human affairs? In other words, if one has such scientific training as
we find in university, does it make it easier to analyze certain
catastrophic situations like the Iraq War? For example, do you
find it helpful as a historian using such quantitative and qualitative
I'm very suspicious of the use of so-called "scientific
data" to come to moral conclusions. For instance, in the
arena of political science: Political scientists in the last few
decades prided themselves in becoming more scientific. In fact,
what used to be called "departments of government" soon
changed their names to "departments of political science."
And the word "science" brought the so-called "political
scientists" closer to the illusion that hard scientists have.
And the fact that they were using quantitative data and statistical
measurement made them think that they therefore were coming to more
accurate conclusions about the world than they had before. I
don't think that's true because I think the most important decisions
are moral decisions. And no amount of quantitative data can
really lead you to a correct decision on moral issues. And, in
fact, they can deflect you from making moral decisions by sort of
deceiving you about the scientific nature of what you are studying.
So, I'm very dubious that using so-called scientific and quantitative
methods brings you any closer to solving crucial moral issues.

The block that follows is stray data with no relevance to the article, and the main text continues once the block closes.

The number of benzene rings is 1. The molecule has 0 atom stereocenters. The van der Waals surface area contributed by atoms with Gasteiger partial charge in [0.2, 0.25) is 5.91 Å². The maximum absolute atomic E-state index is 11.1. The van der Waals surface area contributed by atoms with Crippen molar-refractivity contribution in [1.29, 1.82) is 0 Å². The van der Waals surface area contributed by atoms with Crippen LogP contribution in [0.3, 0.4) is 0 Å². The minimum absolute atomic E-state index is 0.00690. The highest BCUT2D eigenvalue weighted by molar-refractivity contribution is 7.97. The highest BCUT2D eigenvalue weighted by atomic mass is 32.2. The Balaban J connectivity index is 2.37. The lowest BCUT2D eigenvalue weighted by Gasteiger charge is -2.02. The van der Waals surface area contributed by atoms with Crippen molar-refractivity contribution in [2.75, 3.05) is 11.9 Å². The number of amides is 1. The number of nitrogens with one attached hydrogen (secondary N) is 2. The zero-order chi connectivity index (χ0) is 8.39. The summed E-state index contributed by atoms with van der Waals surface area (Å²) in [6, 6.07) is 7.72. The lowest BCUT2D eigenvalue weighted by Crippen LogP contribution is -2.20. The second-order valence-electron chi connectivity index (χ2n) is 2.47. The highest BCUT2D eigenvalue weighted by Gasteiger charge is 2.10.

The first point of the Manifesto, "to initiate a critical
and continuing examination of governmental policy in areas where
science and technology are of actual or potential significance",
stuck out to me differently than the others. It seems very basic
to simply encourage critical thinking, especially among
"educated" people who, it's generally assumed, have been
taught critical inquiry from an early age. Is this always the
case? It seems always assumed that scientists are always
objective, critical thinkers.
Yeah, well, of course, that's one of the myths of science: that
science is above and beyond ideology and politics. And, of
course, science has always been tied into ideology and
politics-certainly more and more in these sixty years or so since
World War II. And I think it's very important for scientists to
recognize that there's no such thing as neutrality in science; that
your science has an effect on society in one direction or another. And
if you hide that fact from yourself, well, you're deceiving yourself